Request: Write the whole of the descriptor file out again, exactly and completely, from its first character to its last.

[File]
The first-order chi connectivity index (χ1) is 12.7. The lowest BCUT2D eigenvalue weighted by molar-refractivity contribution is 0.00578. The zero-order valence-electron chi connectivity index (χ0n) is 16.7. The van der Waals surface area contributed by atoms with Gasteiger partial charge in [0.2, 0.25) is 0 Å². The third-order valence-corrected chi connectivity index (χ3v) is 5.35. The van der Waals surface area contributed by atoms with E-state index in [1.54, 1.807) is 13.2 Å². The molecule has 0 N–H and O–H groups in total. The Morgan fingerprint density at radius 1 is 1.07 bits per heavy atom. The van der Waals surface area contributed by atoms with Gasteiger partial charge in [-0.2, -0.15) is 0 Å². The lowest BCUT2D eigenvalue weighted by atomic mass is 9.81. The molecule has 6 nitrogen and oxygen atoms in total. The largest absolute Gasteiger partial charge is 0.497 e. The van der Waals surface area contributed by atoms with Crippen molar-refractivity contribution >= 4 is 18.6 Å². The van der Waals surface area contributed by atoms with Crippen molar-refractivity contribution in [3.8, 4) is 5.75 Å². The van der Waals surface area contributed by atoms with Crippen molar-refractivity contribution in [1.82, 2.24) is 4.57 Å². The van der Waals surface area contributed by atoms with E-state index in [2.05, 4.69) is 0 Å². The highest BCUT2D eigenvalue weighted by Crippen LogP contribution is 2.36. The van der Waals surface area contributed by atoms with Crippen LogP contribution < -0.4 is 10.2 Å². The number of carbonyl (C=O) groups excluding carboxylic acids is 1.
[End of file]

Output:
The first-order chi connectivity index (χ1) is 12.7. The lowest BCUT2D eigenvalue weighted by molar-refractivity contribution is 0.00578. The zero-order valence-electron chi connectivity index (χ0n) is 16.7. The van der Waals surface area contributed by atoms with Gasteiger partial charge in [0.2, 0.25) is 0 Å². The third-order valence-corrected chi connectivity index (χ3v) is 5.35. The van der Waals surface area contributed by atoms with E-state index in [1.54, 1.807) is 13.2 Å². The molecule has 0 N–H and O–H groups in total. The Morgan fingerprint density at radius 1 is 1.07 bits per heavy atom. The van der Waals surface area contributed by atoms with Gasteiger partial charge in [-0.2, -0.15) is 0 Å². The lowest BCUT2D eigenvalue weighted by atomic mass is 9.81. The molecule has 6 nitrogen and oxygen atoms in total. The largest absolute Gasteiger partial charge is 0.497 e. The van der Waals surface area contributed by atoms with Crippen molar-refractivity contribution >= 4 is 18.6 Å². The van der Waals surface area contributed by atoms with Crippen molar-refractivity contribution in [3.8, 4) is 5.75 Å². The van der Waals surface area contributed by atoms with Crippen molar-refractivity contribution in [1.82, 2.24) is 4.57 Å². The van der Waals surface area contributed by atoms with E-state index in [2.05, 4.69) is 0 Å². The highest BCUT2D eigenvalue weighted by Crippen LogP contribution is 2.36. The van der Waals surface area contributed by atoms with Crippen LogP contribution < -0.4 is 10.2 Å². The number of carbonyl (C=O) groups excluding carboxylic acids is 1.